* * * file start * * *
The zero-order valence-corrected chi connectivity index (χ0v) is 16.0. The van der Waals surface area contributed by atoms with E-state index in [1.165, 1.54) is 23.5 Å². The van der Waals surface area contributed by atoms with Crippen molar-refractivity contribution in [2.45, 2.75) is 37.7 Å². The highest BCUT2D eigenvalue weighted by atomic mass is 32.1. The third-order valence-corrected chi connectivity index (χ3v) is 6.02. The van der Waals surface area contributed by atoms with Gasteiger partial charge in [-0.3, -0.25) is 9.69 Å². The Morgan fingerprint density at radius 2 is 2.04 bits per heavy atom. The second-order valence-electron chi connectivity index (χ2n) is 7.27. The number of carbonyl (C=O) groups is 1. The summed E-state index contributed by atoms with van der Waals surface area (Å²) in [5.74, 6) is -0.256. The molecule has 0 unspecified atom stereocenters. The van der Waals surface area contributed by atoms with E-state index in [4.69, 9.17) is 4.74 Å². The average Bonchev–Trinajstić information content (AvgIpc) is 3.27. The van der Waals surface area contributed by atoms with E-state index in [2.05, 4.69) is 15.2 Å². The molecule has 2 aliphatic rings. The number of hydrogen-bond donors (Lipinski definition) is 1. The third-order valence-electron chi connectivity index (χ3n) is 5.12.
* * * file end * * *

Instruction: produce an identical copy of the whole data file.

The zero-order valence-corrected chi connectivity index (χ0v) is 16.0. The van der Waals surface area contributed by atoms with E-state index in [1.165, 1.54) is 23.5 Å². The van der Waals surface area contributed by atoms with Crippen molar-refractivity contribution in [2.45, 2.75) is 37.7 Å². The highest BCUT2D eigenvalue weighted by atomic mass is 32.1. The third-order valence-corrected chi connectivity index (χ3v) is 6.02. The van der Waals surface area contributed by atoms with Gasteiger partial charge in [-0.3, -0.25) is 9.69 Å². The Morgan fingerprint density at radius 2 is 2.04 bits per heavy atom. The second-order valence-electron chi connectivity index (χ2n) is 7.27. The number of carbonyl (C=O) groups is 1. The summed E-state index contributed by atoms with van der Waals surface area (Å²) in [5.74, 6) is -0.256. The molecule has 0 unspecified atom stereocenters. The van der Waals surface area contributed by atoms with E-state index in [4.69, 9.17) is 4.74 Å². The average Bonchev–Trinajstić information content (AvgIpc) is 3.27. The van der Waals surface area contributed by atoms with E-state index in [2.05, 4.69) is 15.2 Å². The molecule has 2 aliphatic rings. The number of hydrogen-bond donors (Lipinski definition) is 1. The third-order valence-electron chi connectivity index (χ3n) is 5.12.